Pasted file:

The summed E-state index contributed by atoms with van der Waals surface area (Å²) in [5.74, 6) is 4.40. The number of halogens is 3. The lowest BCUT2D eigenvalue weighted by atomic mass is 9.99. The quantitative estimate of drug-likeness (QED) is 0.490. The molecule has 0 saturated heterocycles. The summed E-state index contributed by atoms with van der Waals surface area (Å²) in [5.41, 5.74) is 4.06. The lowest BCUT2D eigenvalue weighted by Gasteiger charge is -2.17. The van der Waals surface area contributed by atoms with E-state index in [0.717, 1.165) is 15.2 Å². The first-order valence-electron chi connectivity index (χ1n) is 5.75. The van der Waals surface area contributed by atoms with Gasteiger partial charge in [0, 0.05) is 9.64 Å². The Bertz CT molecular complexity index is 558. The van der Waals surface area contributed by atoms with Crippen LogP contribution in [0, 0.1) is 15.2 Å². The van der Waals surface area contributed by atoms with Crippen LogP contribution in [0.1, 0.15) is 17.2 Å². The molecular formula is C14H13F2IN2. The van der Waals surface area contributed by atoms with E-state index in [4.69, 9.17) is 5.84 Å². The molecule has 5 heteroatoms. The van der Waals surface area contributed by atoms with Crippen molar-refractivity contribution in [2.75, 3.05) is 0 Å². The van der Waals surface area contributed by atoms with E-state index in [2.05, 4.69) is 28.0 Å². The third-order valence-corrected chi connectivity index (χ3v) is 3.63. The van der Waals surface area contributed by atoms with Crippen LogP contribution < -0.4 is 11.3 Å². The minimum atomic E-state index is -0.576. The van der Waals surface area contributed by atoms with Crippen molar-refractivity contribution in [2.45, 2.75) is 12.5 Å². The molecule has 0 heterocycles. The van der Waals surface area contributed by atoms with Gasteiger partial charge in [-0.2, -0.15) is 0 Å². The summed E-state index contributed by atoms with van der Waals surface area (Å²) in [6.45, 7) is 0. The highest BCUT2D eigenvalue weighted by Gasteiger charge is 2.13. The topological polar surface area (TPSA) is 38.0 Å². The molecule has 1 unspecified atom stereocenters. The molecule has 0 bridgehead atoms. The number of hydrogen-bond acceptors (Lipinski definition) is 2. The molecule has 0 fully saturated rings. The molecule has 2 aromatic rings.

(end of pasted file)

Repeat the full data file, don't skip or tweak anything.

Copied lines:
The summed E-state index contributed by atoms with van der Waals surface area (Å²) in [5.74, 6) is 4.40. The number of halogens is 3. The lowest BCUT2D eigenvalue weighted by atomic mass is 9.99. The quantitative estimate of drug-likeness (QED) is 0.490. The molecule has 0 saturated heterocycles. The summed E-state index contributed by atoms with van der Waals surface area (Å²) in [5.41, 5.74) is 4.06. The lowest BCUT2D eigenvalue weighted by Gasteiger charge is -2.17. The van der Waals surface area contributed by atoms with E-state index in [0.717, 1.165) is 15.2 Å². The first-order valence-electron chi connectivity index (χ1n) is 5.75. The van der Waals surface area contributed by atoms with Gasteiger partial charge in [0, 0.05) is 9.64 Å². The Bertz CT molecular complexity index is 558. The van der Waals surface area contributed by atoms with Crippen LogP contribution in [0, 0.1) is 15.2 Å². The van der Waals surface area contributed by atoms with Crippen LogP contribution in [0.1, 0.15) is 17.2 Å². The molecular formula is C14H13F2IN2. The van der Waals surface area contributed by atoms with E-state index in [4.69, 9.17) is 5.84 Å². The molecule has 5 heteroatoms. The van der Waals surface area contributed by atoms with Crippen molar-refractivity contribution in [2.75, 3.05) is 0 Å². The van der Waals surface area contributed by atoms with E-state index in [2.05, 4.69) is 28.0 Å². The third-order valence-corrected chi connectivity index (χ3v) is 3.63. The van der Waals surface area contributed by atoms with Crippen LogP contribution < -0.4 is 11.3 Å². The minimum atomic E-state index is -0.576. The van der Waals surface area contributed by atoms with Crippen molar-refractivity contribution in [2.45, 2.75) is 12.5 Å². The molecule has 0 heterocycles. The van der Waals surface area contributed by atoms with Gasteiger partial charge in [-0.2, -0.15) is 0 Å². The summed E-state index contributed by atoms with van der Waals surface area (Å²) in [6.45, 7) is 0. The highest BCUT2D eigenvalue weighted by Gasteiger charge is 2.13. The topological polar surface area (TPSA) is 38.0 Å². The molecule has 1 unspecified atom stereocenters. The molecule has 0 bridgehead atoms. The number of hydrogen-bond acceptors (Lipinski definition) is 2. The molecule has 0 fully saturated rings. The molecule has 2 aromatic rings.